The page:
n what the party is calling a bid to secure control of the U.S. House in the upcoming November elections, the Democratic Congressional Campaign Committee (DCCC) has announced a $35 million investment in a comprehensive outreach initiative targeting Latino, Black, Asian American, Pacific Islander, and Native Hawaiian voters.
“Power the People” aims to persuade, organize, welcome, educate, and reach voters from diverse ethnic backgrounds.
Despite the significant allocation, a notable omission from the Democratic strategy is the exclusion of the Black Press of America, a move that continues to raise eyebrows given the pressing need to engage African American voters effectively. The Democratic Party, including the DCCC, the Democratic National Committee, and the Biden-Harris reelection campaign, has thus far ignored criticism for overlooking the influential Black Press.
During Biden’s 2020 campaign, he turned to the Black Press when it appeared that Vermont Sen. Bernie Sanders and even New York billionaire Michael Bloomberg’s campaigns were gaining steam. In fact, before arriving in South Carolina, Sanders who had just romped in Nevada, held 45 delegates while Texas Democrat Pete Buttigieg was second with 26, and Biden had claimed just 15.
In Charleston, Biden met with a conglomerate of publishers from the National Newspaper Publishers Association (NNPA), the trade association of America’s 250 Black-owned newspapers and media companies.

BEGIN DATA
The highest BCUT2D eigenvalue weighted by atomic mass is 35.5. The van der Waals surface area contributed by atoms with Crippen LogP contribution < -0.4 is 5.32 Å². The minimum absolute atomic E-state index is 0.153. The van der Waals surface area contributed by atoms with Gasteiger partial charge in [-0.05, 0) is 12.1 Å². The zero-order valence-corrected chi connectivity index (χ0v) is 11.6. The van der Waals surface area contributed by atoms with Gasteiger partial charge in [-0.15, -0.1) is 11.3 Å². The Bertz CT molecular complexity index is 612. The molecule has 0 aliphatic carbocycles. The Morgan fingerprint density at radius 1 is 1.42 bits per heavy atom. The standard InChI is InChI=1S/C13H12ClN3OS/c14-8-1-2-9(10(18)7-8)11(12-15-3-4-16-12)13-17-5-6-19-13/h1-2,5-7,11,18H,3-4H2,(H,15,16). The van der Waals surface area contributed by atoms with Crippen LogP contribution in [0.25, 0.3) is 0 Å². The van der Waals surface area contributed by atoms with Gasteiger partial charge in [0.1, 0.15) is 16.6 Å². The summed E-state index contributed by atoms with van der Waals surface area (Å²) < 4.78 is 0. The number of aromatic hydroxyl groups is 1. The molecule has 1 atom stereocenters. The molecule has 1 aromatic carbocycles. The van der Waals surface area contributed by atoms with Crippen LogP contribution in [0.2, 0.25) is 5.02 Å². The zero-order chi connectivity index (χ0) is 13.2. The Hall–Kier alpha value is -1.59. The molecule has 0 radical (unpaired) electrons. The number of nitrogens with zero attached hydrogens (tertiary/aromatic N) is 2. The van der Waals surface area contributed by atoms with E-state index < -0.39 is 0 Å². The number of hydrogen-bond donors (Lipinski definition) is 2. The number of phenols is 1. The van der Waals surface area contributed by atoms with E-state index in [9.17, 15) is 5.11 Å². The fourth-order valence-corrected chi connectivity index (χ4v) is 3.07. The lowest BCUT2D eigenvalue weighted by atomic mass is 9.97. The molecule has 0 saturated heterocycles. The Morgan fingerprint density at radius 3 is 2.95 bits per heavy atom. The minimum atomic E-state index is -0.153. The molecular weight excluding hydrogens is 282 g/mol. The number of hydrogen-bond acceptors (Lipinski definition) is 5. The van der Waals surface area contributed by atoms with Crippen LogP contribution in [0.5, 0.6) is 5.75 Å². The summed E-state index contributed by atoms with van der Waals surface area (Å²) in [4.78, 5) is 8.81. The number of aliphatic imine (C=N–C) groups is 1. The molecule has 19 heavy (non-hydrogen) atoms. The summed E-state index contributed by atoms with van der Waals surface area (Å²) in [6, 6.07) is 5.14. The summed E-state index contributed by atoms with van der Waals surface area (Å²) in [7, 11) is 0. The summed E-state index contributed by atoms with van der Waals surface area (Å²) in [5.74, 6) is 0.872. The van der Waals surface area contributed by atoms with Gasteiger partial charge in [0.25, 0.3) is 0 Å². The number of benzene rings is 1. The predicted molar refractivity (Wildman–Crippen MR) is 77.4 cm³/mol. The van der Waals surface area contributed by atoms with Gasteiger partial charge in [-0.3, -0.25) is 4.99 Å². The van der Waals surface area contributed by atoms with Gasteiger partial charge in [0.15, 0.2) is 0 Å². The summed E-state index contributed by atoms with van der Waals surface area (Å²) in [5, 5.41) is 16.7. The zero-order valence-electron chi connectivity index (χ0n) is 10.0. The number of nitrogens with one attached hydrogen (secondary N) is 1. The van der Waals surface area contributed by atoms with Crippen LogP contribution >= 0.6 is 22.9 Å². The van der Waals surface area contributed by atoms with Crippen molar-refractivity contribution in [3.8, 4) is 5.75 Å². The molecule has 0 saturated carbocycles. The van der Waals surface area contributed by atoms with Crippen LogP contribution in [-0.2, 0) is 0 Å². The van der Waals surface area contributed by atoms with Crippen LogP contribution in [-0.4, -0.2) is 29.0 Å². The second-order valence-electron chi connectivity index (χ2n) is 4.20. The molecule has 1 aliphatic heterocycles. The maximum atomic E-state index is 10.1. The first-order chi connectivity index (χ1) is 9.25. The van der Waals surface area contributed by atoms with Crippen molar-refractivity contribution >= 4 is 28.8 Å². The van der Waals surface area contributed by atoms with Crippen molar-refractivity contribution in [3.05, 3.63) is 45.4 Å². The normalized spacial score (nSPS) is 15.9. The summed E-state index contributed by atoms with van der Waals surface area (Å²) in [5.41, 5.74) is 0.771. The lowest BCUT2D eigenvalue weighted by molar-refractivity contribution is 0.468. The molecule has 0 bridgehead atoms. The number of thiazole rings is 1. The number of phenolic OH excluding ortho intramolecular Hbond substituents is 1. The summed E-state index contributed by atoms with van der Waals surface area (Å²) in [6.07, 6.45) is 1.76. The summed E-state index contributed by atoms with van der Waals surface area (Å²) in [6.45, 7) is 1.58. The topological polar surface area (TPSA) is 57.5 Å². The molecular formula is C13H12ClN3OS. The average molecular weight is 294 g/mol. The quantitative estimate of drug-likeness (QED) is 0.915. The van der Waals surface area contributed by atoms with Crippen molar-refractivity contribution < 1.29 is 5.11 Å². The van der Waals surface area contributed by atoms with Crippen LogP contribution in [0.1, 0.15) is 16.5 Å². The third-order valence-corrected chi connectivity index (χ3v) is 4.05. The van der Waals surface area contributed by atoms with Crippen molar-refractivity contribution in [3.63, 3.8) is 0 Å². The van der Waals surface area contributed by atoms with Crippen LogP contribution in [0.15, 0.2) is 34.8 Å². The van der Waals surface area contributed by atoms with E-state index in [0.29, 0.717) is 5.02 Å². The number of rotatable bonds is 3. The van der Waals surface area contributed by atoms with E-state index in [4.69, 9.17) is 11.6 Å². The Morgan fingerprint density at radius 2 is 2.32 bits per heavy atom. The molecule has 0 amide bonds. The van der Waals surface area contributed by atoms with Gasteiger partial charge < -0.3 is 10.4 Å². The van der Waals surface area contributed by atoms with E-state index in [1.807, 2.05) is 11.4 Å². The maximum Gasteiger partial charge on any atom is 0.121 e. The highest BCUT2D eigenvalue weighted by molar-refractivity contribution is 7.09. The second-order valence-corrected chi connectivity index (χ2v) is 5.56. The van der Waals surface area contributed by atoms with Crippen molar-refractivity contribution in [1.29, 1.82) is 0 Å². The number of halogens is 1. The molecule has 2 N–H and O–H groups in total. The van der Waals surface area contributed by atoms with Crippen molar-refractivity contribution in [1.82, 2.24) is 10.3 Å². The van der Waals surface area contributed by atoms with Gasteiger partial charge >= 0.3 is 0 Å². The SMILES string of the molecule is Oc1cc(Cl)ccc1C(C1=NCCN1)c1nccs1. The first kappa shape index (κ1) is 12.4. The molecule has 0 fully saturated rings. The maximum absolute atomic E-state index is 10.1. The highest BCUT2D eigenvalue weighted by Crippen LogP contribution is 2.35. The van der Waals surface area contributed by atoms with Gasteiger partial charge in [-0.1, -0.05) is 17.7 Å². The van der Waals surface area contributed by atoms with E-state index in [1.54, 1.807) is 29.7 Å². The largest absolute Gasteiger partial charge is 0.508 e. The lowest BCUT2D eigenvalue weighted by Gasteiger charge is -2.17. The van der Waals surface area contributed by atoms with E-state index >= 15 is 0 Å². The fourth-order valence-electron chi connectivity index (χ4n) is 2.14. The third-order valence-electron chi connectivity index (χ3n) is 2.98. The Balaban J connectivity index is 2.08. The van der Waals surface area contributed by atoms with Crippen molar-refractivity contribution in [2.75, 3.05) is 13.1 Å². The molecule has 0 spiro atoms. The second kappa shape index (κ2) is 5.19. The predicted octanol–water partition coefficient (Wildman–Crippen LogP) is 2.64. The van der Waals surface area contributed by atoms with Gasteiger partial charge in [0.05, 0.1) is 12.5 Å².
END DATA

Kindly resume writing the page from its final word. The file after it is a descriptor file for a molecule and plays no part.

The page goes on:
A broadcast interview led by NNPA President and CEO Dr. Benjamin F. Chavis Jr. was followed by a national news article about the sit-down that all went viral. And, after the endorsement of South Carolina Rep. James Clyburn, Biden solidified the vital Black vote and dusted his competition all the way to the White House.
Missayr Boker, DCCC deputy executive director for campaigns, defended the “Power the People” initiative, stating that it honors the commitment to a multiethnic coalition crucial for a robust democracy. The initiative focuses on persuading and mobilizing Latino, Black, Asian American, Pacific Islander, and Native Hawaiian voters to counteract what the DCCC perceives as efforts by extremist Republicans to suppress the votes of people of color.
In response to criticisms, José Muñoz, a DCCC spokesperson, emphasized the party’s commitment to “smart, targeted outreach,” which he claims recognizes the nuances not only between different ethnic groups but also within various regions and districts.
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